IUP holds off Shepherd in Division II playoffs
College Football Videos
On a day when defense was expected to be the focal point of the first-round NCAA Division II football playoff matchup featuring Indiana (Pa.) and Shepherd, host IUP found just enough offense to survive.
Thanks, in part, to its stellar defense.
“Our defense was outstanding,” IUP coach Curt Cignetti said after his third-seeded Crimson Hawks rallied from a three-point, third-quarter deficit to beat sixth-seeded Shepherd, 27-17, and move to the Super Region One semifinals at second-seeded New Haven.
“They're good. They're undefeated,” Cignetti said. “We'll give our guys a good Thanksgiving and then we'll get on the road. We get to play again.”
Cignetti is in just his second season at IUP, where his legendary coaching dad Frank Cignetti Sr. enjoyed the majority of his 199 victories. The elder Cignetti was known to relish playing other perennial powers such as New Haven as part of the team's nonconference schedule.
“Yes, I was at one of those games,” recalled Curt Cignetti, whose dad is IUP's all-time winningest coach and led the program to a 182-50-1 record from 1985 to 2005.
IUP entered the postseason as the Division II leader in total defense (242.7 ypg.), while Shepherd was first and IUP second in rushing defense. IUP outgained Shepherd by a modest margin (325-250), but both teams agreed the Crimson Hawks made more plays that mattered.
“You've got to make plays when you get to this level,” Shepherd coach Monte Cater said.
IUP running back De'Antwan Williams easily exceeded Shepherd's stingy average of 37.6 rushing yards per game, gaining 152 on 30 carries and picking up where injured Harlon Hill Award candidate Harvie Tuck left off.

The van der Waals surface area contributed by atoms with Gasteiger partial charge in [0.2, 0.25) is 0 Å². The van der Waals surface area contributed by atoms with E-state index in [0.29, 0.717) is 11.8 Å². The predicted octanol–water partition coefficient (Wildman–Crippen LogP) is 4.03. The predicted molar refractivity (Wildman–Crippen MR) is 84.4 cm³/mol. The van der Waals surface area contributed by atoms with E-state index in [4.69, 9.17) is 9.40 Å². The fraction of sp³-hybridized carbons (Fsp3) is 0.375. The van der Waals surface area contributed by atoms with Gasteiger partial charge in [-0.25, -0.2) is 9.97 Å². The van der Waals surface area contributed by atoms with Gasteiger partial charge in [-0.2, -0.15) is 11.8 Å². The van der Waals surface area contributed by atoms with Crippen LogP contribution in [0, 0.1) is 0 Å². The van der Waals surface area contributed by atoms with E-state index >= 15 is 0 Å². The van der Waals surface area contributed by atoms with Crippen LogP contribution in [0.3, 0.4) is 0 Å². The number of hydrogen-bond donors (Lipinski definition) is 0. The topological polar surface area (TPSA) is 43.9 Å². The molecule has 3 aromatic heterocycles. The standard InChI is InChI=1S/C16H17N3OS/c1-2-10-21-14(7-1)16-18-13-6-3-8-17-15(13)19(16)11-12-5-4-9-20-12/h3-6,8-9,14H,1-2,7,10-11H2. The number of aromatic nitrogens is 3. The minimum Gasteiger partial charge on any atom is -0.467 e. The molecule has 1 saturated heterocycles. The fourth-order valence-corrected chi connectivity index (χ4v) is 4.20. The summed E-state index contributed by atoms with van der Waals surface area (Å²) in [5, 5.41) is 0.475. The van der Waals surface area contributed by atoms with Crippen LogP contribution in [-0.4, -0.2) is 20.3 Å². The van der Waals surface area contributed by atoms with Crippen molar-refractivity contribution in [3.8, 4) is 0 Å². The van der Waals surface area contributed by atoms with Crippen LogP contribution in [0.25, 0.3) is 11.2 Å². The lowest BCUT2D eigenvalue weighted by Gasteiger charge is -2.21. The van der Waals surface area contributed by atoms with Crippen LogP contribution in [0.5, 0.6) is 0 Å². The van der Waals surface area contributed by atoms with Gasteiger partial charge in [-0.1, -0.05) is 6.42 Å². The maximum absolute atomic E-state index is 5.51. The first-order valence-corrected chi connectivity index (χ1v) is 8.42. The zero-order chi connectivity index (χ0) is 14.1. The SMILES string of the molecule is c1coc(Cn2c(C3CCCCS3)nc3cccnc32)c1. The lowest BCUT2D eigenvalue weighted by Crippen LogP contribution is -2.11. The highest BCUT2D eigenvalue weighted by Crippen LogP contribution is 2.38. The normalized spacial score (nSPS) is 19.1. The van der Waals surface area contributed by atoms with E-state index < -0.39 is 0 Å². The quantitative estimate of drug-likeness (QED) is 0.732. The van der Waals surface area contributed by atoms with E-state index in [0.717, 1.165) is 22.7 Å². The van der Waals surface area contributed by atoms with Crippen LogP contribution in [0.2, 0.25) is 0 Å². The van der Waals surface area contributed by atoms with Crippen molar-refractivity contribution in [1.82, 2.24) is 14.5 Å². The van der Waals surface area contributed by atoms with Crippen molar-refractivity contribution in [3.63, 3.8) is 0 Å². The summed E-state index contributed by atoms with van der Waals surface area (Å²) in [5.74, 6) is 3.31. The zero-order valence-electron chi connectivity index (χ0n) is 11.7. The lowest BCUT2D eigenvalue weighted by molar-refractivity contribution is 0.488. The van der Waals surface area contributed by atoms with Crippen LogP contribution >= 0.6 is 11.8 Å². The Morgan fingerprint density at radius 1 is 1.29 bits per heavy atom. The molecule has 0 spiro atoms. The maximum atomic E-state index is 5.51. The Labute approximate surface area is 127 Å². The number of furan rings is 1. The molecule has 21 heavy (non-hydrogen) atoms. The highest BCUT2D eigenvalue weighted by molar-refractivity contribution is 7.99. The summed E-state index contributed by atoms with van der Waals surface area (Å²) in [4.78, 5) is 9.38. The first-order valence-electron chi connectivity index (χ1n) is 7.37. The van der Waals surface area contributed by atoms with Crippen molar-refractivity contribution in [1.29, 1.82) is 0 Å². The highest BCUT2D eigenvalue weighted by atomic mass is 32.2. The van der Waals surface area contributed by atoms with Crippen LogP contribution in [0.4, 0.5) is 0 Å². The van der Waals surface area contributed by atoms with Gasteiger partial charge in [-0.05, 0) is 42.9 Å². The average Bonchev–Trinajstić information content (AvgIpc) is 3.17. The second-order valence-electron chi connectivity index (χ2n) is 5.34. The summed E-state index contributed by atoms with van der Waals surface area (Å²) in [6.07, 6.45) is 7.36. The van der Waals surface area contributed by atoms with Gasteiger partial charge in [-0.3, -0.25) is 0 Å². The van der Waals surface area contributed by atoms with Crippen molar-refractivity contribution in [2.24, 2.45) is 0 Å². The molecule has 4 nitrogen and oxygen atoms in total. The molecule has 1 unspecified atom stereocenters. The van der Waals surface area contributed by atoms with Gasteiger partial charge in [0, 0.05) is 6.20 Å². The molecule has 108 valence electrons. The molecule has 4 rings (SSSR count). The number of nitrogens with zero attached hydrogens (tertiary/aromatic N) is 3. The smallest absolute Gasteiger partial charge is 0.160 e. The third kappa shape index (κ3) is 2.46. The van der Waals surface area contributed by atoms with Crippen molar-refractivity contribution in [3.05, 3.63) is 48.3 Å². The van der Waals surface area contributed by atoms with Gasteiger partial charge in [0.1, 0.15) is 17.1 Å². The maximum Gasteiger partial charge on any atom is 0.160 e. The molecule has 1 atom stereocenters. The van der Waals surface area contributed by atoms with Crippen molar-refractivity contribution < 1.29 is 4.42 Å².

Tuck continued to nurse a sprained ankle, sustained in a victory over Gannon on Nov. 3, though he contributed on Saturday and gained 60 yards rushing on 16 carries.
“We saw the best running ball club we've seen so far,” Cater said.
IUP rushed for 203 yards, by far the most against Shepherd this year. The Rams had yielded no more than 110 yards in a game to this point.
“We focused on the run. We went back to basics,” Cignetti said.
IUP (11-1) scored first on Mike Box's 5-yard touchdown pass to Terrill Barnes, giving the Crimson Hawks a 7-0 lead heading into the second quarter. That's when Shepherd (8-3) got off its heels and put a scare into IUP.
Quarterback Bobby Cooper's 18-yard touchdown run pulled the Rams even before IUP's Carl Fleming stepped in front of a Cooper pass and returned it 77 yards for a score and a 14-7 IUP lead.
“Our D-line had a great rush,” Fleming said, “and I just happened to make a play. I was in the right place at the right time. I stayed with my coverage and when I caught the ball, I didn't see anyone in front of me. I just ran as hard as I could for the end zone.”
It was a short-lived feeling for IUP. Cooper's 1-yard touchdown run on Shepherd's first possession of the second half knotted the score again, 14-14. Then, Ryan Earls booted a 42-yard field goal to give Shepherd momentum.